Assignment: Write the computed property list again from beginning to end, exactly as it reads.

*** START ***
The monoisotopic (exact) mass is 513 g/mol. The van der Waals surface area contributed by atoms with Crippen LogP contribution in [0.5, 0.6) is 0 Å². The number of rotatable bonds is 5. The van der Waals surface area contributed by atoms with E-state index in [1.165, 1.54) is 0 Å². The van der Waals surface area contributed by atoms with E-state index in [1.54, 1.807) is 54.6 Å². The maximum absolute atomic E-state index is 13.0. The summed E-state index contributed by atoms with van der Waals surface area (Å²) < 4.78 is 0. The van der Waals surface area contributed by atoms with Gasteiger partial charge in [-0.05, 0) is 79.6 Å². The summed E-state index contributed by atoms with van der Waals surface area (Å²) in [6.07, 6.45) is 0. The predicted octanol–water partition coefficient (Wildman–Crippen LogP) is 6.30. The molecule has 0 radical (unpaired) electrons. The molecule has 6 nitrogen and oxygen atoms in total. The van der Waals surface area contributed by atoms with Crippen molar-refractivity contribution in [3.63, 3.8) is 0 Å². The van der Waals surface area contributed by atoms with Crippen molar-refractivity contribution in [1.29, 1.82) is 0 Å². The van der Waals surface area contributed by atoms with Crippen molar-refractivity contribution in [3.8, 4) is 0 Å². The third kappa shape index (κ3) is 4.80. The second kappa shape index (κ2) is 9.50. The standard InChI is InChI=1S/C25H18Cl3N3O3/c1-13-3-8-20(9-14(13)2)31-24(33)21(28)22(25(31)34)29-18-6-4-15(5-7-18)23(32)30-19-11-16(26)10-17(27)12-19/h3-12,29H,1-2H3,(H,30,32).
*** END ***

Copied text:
The monoisotopic (exact) mass is 513 g/mol. The van der Waals surface area contributed by atoms with Crippen LogP contribution in [0.5, 0.6) is 0 Å². The number of rotatable bonds is 5. The van der Waals surface area contributed by atoms with E-state index in [1.165, 1.54) is 0 Å². The van der Waals surface area contributed by atoms with E-state index in [1.54, 1.807) is 54.6 Å². The maximum absolute atomic E-state index is 13.0. The summed E-state index contributed by atoms with van der Waals surface area (Å²) < 4.78 is 0. The van der Waals surface area contributed by atoms with Gasteiger partial charge in [-0.05, 0) is 79.6 Å². The summed E-state index contributed by atoms with van der Waals surface area (Å²) in [6.07, 6.45) is 0. The predicted octanol–water partition coefficient (Wildman–Crippen LogP) is 6.30. The molecule has 0 radical (unpaired) electrons. The molecule has 6 nitrogen and oxygen atoms in total. The van der Waals surface area contributed by atoms with Crippen molar-refractivity contribution in [3.63, 3.8) is 0 Å². The van der Waals surface area contributed by atoms with Crippen molar-refractivity contribution in [1.29, 1.82) is 0 Å². The van der Waals surface area contributed by atoms with Crippen molar-refractivity contribution in [3.8, 4) is 0 Å². The third kappa shape index (κ3) is 4.80. The second kappa shape index (κ2) is 9.50. The standard InChI is InChI=1S/C25H18Cl3N3O3/c1-13-3-8-20(9-14(13)2)31-24(33)21(28)22(25(31)34)29-18-6-4-15(5-7-18)23(32)30-19-11-16(26)10-17(27)12-19/h3-12,29H,1-2H3,(H,30,32).